Early detection key to treating foot and mouth disease

Opinion: Early detection key to treating foot and mouth disease in sheep


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Foot and mouth disease training participants including SPA’s Will Oldfield during a visit to an infected farm in Kathmandu, Nepal.

Foot and mouth disease training participants including SPA’s Will Oldfield during a visit to an infected farm in Kathmandu, Nepal.

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Training program has taught more than 300 Australians and 150 Nepalese local vets how to recognise, report and investigate a first-hand outbreak of FMD.

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THE importance of early detection of foot and mouth disease (FMD) in sheep has been highlighted during a recent training program in Nepal.

The federal government funded program, which is delivered in partnership with the European Commission for the Control of Foot and Mouth Disease (EuFMD) and the Food and Agriculture Organisation of the United Nations (FAO), was launched in 2012 to improve Australia’s early detection and response capacity for an outbreak of FMD. 

The program has trained more than 300 Australians and 150 Nepalese local vets and provides participants with the opportunity to recognise, report and investigate a first-hand outbreak of FMD.  

The federal government estimated that a 12 month national outbreak of the viral disease would cost the Australian economy an estimated $16 billion. 

While it can cause serious production losses, the most significant impact of the disease occurs because of its effect on trade in livestock and livestock products.

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The five-day course was held in Kathmandu during November last year, with SPA sponsoring three industry members.

Participants included producers, stock handlers, private and government vets and animal health policy makers. 

During the week, we travelled to farms and villages in Kathmandu experiencing FMD outbreaks and observed animals and conducted clinical examinations.

We also performed epidemiological surveys, to successfully investigate and diagnose real-time cases of FMD. 

The culmination of the week brings a report and presentation to the local Nepalese Government, which details our findings and recommendations. 

It is particularly important for sheep industry figures to understand the major signs of FMD so they can act quickly in reporting potential cases via a veterinarian, stock inspector or the emergency animal disease hotline listed at the bottom of this story.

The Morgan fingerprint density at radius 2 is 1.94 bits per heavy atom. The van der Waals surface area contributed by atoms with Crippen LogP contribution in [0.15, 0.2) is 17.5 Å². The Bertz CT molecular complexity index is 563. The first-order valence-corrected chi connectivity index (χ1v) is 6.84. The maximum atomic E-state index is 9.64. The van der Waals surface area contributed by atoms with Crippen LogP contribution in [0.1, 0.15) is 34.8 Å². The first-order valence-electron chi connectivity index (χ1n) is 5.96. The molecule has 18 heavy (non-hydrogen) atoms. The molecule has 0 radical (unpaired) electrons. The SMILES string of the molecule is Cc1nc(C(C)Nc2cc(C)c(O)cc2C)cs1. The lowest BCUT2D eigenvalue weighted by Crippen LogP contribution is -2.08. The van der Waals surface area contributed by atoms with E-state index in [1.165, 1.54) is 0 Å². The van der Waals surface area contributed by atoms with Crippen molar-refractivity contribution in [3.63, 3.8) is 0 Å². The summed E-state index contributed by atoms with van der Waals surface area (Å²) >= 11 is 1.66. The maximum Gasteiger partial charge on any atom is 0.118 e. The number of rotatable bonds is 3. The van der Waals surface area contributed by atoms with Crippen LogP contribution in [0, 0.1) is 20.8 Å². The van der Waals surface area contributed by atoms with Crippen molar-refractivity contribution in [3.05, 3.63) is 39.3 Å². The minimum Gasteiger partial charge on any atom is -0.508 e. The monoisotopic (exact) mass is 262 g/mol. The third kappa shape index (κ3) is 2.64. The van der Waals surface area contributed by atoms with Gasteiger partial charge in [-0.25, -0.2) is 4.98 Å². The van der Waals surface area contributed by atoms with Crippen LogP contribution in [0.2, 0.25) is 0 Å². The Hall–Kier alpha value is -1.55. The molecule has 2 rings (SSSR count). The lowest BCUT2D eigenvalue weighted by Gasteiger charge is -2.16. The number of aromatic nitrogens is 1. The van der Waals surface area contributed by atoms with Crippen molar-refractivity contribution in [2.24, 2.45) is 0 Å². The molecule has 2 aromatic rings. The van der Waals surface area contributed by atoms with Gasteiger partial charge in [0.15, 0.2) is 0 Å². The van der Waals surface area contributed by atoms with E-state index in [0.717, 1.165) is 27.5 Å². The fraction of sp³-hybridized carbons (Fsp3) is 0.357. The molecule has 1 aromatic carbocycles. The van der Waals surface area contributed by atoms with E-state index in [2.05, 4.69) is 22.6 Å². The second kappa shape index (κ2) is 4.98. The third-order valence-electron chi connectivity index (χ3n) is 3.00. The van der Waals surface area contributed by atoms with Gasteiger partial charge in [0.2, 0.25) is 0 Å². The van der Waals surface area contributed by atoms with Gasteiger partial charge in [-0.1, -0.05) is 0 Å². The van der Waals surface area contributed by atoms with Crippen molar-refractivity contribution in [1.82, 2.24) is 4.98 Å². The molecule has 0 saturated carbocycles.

Sheep can play a significant role in spreading FMD as symptoms are particularly subtle and difficult to detect – but may include foot and mouth lesions, lameness, fever and depression. 

Early detection is essential to reduce the potential impact of FMD. 

The training also emphasised how readily the disease is spread; between livestock, livestock products, people, transport and equipment.

In Australia the transportation of livestock between saleyards poses a significant threat. 

Going into the villages also made clear the difficulties in eradicating FMD in a place such as Kathmandu.

The farms are very close to one another and there is a high level of human and animal movement, while the vet and equipment used can also play a significant role in spreading of disease.

Other issues including the quality of vaccinations and the cultural significance in relation to cows, which have played a role.

There is also a need for all Australian visitors to Kathmandu to be wary of the biosecurity risks, even if they have not directly visited a farm. 

This is because FMD is widespread throughout the villages so there is a risk of picking it up on your shoes and clothes and bringing it back home with you to Australia. 

Stock owners who notice any unusual disease signs, abnormal behaviour or unexplained deaths in livestock should contact their veterinarian, stock inspector or the Emergency Animal Disease Watch Hotline on 1800 675 888.

  • Will Oldfield is the sheep health and welfare policy manager at Sheep Producers Australia.
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